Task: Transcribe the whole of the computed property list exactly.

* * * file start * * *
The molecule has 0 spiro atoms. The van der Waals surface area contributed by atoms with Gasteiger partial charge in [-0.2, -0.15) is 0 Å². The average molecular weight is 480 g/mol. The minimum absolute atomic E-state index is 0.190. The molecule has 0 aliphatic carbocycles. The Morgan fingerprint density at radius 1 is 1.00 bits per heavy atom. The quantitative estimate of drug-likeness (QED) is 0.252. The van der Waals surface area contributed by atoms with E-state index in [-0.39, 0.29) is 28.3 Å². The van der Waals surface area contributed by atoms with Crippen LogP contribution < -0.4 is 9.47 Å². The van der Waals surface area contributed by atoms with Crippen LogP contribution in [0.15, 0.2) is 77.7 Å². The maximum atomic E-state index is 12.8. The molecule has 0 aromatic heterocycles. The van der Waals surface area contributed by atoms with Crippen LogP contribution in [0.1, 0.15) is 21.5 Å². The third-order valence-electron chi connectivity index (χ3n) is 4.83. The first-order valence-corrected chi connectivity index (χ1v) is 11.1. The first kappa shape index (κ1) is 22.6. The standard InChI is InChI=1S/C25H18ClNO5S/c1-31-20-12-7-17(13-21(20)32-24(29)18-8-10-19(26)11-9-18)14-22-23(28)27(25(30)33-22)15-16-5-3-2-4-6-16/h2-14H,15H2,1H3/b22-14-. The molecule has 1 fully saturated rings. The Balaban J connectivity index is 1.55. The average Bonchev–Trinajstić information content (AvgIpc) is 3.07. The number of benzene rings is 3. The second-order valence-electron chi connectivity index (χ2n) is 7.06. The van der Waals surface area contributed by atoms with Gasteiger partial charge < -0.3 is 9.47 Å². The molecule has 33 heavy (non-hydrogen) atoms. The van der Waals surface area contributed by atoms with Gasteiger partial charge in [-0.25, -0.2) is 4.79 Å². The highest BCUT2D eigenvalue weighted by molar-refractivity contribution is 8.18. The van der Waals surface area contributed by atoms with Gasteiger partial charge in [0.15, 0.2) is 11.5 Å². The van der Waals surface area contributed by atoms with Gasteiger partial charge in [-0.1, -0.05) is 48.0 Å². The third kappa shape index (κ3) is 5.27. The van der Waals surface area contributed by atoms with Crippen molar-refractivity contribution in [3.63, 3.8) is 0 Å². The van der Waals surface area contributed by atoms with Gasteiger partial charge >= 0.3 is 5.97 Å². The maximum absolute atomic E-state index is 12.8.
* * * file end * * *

The molecule has 0 spiro atoms. The van der Waals surface area contributed by atoms with Gasteiger partial charge in [-0.2, -0.15) is 0 Å². The average molecular weight is 480 g/mol. The minimum absolute atomic E-state index is 0.190. The molecule has 0 aliphatic carbocycles. The Morgan fingerprint density at radius 1 is 1.00 bits per heavy atom. The quantitative estimate of drug-likeness (QED) is 0.252. The van der Waals surface area contributed by atoms with E-state index in [-0.39, 0.29) is 28.3 Å². The van der Waals surface area contributed by atoms with Crippen LogP contribution < -0.4 is 9.47 Å². The van der Waals surface area contributed by atoms with Crippen LogP contribution in [0.15, 0.2) is 77.7 Å². The maximum atomic E-state index is 12.8. The molecule has 0 aromatic heterocycles. The van der Waals surface area contributed by atoms with Crippen LogP contribution in [0.1, 0.15) is 21.5 Å². The third-order valence-electron chi connectivity index (χ3n) is 4.83. The first-order valence-corrected chi connectivity index (χ1v) is 11.1. The first kappa shape index (κ1) is 22.6. The standard InChI is InChI=1S/C25H18ClNO5S/c1-31-20-12-7-17(13-21(20)32-24(29)18-8-10-19(26)11-9-18)14-22-23(28)27(25(30)33-22)15-16-5-3-2-4-6-16/h2-14H,15H2,1H3/b22-14-. The molecule has 1 fully saturated rings. The Balaban J connectivity index is 1.55. The average Bonchev–Trinajstić information content (AvgIpc) is 3.07. The number of benzene rings is 3. The second-order valence-electron chi connectivity index (χ2n) is 7.06. The van der Waals surface area contributed by atoms with Gasteiger partial charge < -0.3 is 9.47 Å². The molecule has 33 heavy (non-hydrogen) atoms. The van der Waals surface area contributed by atoms with Gasteiger partial charge in [-0.25, -0.2) is 4.79 Å². The highest BCUT2D eigenvalue weighted by molar-refractivity contribution is 8.18. The van der Waals surface area contributed by atoms with Gasteiger partial charge in [0.15, 0.2) is 11.5 Å². The van der Waals surface area contributed by atoms with Gasteiger partial charge in [-0.1, -0.05) is 48.0 Å². The third kappa shape index (κ3) is 5.27. The van der Waals surface area contributed by atoms with Crippen molar-refractivity contribution in [3.63, 3.8) is 0 Å². The van der Waals surface area contributed by atoms with Gasteiger partial charge >= 0.3 is 5.97 Å². The maximum absolute atomic E-state index is 12.8.